For a while now, foreign direct investments (FDI) into India have been surging. The bigger worry was the long spell of insipid growth, even contraction in exports. Over the past few months, both these variables have performed oddly.
FDI inflows in February fell to just $0.9 billion as against a $3.2 billion average over the previous 12 months. Is this the start of a reversal? According to an HSBC Global Research report, the long-term FDI outlook for India remains positive. As charts 1 and 2 show, India’s net FDI has benefitted by a near doubling of FDI inflows between 2013 and 2016 and a dip in FDI outflows. As a result, the net FDI was high enough to cover the current account deficit.
It is true, though, that the incremental flow in 2017 is unlikely to be as strong as 2016. This is primarily because unlike in 2014 and 2015, FDI in the digital economy (comprising outsourcing, telecommunications, e-commerce, etc) has started waning. Progressively more FDI is coming into the physical economy but such investments come with a lag. The overall FDI for the year, however, will continue to be high enough, as shown by chart 4.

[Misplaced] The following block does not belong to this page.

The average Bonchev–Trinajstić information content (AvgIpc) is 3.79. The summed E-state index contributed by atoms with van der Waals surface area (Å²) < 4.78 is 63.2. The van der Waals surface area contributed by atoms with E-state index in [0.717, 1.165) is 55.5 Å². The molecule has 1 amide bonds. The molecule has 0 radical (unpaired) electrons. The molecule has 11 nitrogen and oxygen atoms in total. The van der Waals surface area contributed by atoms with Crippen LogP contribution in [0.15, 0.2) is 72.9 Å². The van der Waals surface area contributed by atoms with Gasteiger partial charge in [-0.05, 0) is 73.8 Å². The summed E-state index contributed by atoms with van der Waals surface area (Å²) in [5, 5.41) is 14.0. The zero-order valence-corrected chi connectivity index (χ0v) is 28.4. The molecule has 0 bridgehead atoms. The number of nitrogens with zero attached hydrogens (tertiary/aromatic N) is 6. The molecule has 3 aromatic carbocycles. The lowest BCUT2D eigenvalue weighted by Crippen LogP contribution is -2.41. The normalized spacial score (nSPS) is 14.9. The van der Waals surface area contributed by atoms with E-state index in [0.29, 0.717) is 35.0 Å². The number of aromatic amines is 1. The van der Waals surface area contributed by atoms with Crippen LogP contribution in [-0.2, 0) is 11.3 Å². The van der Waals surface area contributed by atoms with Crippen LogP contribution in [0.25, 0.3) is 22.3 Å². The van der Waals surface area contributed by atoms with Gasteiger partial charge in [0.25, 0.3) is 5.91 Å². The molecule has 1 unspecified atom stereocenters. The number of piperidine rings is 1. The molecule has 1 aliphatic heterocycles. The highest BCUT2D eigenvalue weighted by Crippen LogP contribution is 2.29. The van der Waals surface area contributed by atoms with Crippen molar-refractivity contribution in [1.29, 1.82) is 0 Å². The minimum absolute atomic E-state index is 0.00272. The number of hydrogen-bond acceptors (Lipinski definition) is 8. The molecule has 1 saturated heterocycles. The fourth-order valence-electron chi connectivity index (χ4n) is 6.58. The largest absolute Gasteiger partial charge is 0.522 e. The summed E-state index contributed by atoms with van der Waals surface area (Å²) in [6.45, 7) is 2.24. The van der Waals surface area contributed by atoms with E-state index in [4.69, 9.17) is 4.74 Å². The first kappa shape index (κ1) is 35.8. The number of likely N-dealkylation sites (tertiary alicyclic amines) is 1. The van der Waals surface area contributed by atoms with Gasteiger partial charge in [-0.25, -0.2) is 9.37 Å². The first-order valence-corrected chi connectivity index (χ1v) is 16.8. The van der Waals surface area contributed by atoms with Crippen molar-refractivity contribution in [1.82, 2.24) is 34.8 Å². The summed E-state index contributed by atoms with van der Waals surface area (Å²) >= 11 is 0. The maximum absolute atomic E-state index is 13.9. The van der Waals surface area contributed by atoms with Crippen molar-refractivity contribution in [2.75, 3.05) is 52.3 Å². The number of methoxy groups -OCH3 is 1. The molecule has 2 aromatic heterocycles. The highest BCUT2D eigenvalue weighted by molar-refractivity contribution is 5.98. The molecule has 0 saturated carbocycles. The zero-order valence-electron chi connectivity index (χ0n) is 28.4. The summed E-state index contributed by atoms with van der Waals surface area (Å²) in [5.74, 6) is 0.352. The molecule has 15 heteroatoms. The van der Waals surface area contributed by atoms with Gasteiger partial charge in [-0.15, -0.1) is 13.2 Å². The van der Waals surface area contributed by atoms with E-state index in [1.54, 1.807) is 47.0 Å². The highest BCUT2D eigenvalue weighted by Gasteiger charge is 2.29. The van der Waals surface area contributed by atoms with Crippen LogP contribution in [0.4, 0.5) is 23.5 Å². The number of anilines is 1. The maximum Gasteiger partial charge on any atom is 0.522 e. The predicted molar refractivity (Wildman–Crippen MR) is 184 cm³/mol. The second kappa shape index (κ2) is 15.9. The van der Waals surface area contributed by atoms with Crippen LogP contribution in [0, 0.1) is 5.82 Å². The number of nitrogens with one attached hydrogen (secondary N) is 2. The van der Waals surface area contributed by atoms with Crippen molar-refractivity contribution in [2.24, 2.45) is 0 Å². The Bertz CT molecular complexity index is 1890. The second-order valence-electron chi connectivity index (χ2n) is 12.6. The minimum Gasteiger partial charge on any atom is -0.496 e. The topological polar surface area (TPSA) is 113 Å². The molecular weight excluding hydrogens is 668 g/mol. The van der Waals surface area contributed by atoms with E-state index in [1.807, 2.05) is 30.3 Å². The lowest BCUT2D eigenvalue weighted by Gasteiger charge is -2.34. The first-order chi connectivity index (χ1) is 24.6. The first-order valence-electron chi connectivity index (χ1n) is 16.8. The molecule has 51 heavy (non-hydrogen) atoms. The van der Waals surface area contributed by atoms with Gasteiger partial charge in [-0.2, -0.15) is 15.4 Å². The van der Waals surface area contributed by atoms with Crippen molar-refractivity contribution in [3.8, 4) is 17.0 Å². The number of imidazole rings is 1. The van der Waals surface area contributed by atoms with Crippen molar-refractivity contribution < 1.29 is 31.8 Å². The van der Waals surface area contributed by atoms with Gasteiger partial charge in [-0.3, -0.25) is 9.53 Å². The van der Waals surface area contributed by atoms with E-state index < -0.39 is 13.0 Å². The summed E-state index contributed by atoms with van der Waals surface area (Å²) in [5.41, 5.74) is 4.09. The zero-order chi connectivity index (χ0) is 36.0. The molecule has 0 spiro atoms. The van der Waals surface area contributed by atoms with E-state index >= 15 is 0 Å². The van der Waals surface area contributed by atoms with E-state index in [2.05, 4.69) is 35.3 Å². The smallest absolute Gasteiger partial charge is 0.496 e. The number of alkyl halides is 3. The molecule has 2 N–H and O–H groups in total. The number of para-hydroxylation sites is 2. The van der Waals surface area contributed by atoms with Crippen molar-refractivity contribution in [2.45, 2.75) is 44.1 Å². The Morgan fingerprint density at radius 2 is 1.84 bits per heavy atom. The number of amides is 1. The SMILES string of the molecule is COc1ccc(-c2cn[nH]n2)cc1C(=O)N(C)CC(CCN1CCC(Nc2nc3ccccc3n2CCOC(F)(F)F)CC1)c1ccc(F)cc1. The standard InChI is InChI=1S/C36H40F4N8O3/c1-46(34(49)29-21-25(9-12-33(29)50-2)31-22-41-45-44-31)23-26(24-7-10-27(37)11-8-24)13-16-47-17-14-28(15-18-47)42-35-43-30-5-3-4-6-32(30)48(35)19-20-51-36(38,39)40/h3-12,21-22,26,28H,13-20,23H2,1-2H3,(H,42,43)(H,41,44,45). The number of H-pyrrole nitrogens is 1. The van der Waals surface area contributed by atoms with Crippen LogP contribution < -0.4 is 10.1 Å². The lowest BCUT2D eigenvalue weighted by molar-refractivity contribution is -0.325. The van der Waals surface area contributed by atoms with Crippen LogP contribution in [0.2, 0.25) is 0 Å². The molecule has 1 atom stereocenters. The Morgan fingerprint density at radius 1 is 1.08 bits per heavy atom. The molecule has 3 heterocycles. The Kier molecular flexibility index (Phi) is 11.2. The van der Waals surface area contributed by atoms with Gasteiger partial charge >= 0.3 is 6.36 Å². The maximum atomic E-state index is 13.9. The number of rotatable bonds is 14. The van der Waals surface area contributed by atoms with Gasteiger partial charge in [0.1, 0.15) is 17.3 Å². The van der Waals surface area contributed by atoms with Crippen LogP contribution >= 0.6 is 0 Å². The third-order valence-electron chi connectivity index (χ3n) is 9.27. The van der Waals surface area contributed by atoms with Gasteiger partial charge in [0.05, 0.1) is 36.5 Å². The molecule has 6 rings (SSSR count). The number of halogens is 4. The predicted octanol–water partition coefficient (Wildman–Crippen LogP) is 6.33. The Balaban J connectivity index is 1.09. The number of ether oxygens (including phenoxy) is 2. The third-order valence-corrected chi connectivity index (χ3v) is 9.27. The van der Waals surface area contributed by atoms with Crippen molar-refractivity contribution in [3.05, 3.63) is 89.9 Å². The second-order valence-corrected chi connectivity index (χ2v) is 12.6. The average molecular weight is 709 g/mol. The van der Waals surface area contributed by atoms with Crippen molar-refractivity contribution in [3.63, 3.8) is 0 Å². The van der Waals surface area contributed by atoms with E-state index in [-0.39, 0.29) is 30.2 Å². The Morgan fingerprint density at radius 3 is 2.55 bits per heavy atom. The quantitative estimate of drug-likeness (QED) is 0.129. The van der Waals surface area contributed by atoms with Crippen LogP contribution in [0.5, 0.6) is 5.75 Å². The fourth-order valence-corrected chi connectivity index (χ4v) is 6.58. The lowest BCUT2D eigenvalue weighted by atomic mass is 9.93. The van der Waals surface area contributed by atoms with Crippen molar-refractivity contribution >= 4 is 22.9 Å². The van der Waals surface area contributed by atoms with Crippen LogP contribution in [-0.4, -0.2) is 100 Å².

As chart 5 shows, India’s merchandise exports have registered a sharp increase in the past couple of months both in volume as well as value terms. However, much of this increase is not due to improvements in structural bottlenecks in the domestic economy, which are the biggest determinants of India’s export performance. The rise is largely due to the bump-up in the global economic growth rate, as chart 6 shows. It is obvious, then, what the government needs to focus on in order to make the best of the rising tide of global growth.
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